Posted by: Nyxks | February 21, 2007

Taliesin The Last Celtic Shaman

Taliesin the Last Celtic Shaman
by John Matthews with Caitlin Matthews © 1991, 2002
Inner Traditions
330 pages + Bibliography and Index
ISBN 0-89281-863-7
Paperback
$16.95 (U.S.) $26.95 (Canada)
Reviewed by: Mike Gleason

John Matthews is a long-time student of the Celts (thirty years) and is acknowledged internationally as an authority on Grail and Arthurian legends. He currently resides in England and teaches throughout Europe and America.

Mr. Matthews has written more than 40 books on Arthurian and Celtic themes, while Caitlin Matthews has authored nearly as many. Between the two of them, the amount of scholarship on Celtic themes is most impressive.

This is a second edition, and benefits from the increased research and scholarship which a decade has provided. It is not the final word on the subject of Taliesin, nor is it the most scholarly. It is a welcome addition to the field in that it provides an easily understandable overview of a subject which is too little spoken about by any but those who have proclaimed themselves experts. The Matthews accomplishments in this field speak for themselves.

The subtitle of this work may be a little misleading, since there have, obviously, been other shamans since Taliesin’s time. Perhaps “The Last Great Celtic Shaman or “The Greatest Celtic Shaman” might have worked as well (or better).

I knew very little about the work of this Celtic bard and shaman besides generalities. I had never read more than extracts of his work, so I wasn’t sure what I was letting myself in for when I requested this volume.

This book consists of new translations of his poetry, as well as commentaries by the author. The Select Bibliography consists of over 300 entrees and is most impressive all by itself.

The author provides translations of Taliesin’s poetry, both those made by him and by others. He freely acknowledges that there is no way to determine, accurately, the original form and content of these poems through the intervening centuries. What he offers are his interpretations of what these poems most likely conveyed at the time of their origin.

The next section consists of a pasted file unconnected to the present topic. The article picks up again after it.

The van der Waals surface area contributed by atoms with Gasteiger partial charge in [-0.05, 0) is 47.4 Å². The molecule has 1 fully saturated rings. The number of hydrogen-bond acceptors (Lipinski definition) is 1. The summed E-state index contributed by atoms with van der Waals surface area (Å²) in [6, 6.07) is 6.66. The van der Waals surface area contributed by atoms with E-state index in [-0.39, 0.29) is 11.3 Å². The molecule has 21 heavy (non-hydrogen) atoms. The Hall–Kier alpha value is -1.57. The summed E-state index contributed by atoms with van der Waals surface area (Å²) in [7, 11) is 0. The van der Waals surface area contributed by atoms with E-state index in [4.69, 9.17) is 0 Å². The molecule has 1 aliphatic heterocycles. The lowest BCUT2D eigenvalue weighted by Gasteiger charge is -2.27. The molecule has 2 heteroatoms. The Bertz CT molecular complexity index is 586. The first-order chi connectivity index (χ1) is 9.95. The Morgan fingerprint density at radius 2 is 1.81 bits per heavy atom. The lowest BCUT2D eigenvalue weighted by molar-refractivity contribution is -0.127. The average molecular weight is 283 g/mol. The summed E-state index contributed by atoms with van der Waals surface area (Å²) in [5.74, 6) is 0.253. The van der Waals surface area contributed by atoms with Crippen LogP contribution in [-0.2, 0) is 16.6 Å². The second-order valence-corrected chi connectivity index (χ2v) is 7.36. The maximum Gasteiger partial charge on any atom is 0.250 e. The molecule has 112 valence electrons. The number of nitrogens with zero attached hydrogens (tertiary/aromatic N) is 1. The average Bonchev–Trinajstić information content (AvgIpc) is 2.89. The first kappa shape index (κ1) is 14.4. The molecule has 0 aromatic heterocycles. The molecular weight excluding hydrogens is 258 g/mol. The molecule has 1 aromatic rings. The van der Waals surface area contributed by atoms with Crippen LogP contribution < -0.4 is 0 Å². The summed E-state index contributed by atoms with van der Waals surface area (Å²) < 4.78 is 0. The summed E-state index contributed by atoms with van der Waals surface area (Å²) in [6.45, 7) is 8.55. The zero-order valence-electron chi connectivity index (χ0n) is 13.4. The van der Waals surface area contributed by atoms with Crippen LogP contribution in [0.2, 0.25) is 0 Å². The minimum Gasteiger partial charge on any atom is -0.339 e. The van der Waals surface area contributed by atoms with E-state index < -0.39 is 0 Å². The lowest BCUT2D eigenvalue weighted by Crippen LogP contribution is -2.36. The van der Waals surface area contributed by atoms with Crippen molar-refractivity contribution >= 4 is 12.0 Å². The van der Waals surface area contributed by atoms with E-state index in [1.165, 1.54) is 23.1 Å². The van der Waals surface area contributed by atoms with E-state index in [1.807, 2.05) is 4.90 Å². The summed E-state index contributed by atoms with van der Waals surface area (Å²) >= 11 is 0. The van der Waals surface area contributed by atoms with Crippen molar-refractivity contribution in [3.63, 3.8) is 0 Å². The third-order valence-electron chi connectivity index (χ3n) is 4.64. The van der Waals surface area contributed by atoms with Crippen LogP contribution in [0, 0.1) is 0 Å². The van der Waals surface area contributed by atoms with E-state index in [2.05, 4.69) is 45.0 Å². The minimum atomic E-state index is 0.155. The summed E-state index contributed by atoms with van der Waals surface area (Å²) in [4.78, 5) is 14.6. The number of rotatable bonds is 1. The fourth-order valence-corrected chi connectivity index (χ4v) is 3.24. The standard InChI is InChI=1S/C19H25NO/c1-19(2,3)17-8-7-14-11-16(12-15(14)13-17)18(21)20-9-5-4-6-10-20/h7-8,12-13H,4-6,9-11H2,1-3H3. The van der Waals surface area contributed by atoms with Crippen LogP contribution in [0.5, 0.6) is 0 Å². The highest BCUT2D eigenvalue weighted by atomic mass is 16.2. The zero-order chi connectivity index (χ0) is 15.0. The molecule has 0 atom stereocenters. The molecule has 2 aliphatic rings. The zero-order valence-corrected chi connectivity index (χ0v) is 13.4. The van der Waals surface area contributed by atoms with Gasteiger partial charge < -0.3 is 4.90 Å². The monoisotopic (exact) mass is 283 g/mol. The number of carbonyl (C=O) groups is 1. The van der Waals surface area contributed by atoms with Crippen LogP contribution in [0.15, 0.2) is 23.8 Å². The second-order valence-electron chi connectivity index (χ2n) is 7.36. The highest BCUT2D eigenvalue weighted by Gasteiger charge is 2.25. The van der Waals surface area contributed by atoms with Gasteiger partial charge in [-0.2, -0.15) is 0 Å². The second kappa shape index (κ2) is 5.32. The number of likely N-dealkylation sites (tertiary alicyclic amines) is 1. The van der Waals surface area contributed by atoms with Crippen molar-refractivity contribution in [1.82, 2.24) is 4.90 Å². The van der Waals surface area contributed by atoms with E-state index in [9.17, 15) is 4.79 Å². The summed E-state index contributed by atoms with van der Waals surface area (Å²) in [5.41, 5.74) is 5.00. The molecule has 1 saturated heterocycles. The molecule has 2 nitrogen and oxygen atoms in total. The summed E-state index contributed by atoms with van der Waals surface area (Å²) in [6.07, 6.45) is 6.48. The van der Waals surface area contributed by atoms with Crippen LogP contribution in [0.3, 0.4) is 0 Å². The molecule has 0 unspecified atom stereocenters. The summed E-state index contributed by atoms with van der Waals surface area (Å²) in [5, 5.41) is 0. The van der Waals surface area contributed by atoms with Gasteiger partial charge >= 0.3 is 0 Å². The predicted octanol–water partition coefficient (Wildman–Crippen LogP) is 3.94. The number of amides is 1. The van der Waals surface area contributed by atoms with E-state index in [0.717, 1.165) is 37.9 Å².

He also takes the time and effort to provide background on the Celtic life and customs, as we understand them. He does not insist that his translations are better or more accurate. In fact, he uses the work of others to present different interpretations.

Throughout the book he makes assumptions which vary from those which have become “traditional” or accepted, but he takes pains to point these out as his own assumptions and how they differ from the more accepted ones.

The last 50 pages or so of this book consists of translations of the major mythological poems attributed to Taliesin, along with commentaries upon them. Most of these translations (there are a total of 27 poems translated, with excerpts from 3 more) are new translations by the authors. I’m not a Welsh scholar, so I can’t comment on the accuracy of these authors’ translations.

Speaking as someone with minimal familiarity with the subject to begin with, I found the book engaging and easy to understand. It was clearly written and obviously aimed at the non-specialist. Mr. Matthews clearly knows his subject matter, yet still retains the ability to speak to, rather than down to, someone without his wide background.

Those who specialize in this field may not find it as valuable as I did, but for the individual who is beginning his or her Celtic studies, I feel it would be a valuable addition to their library.


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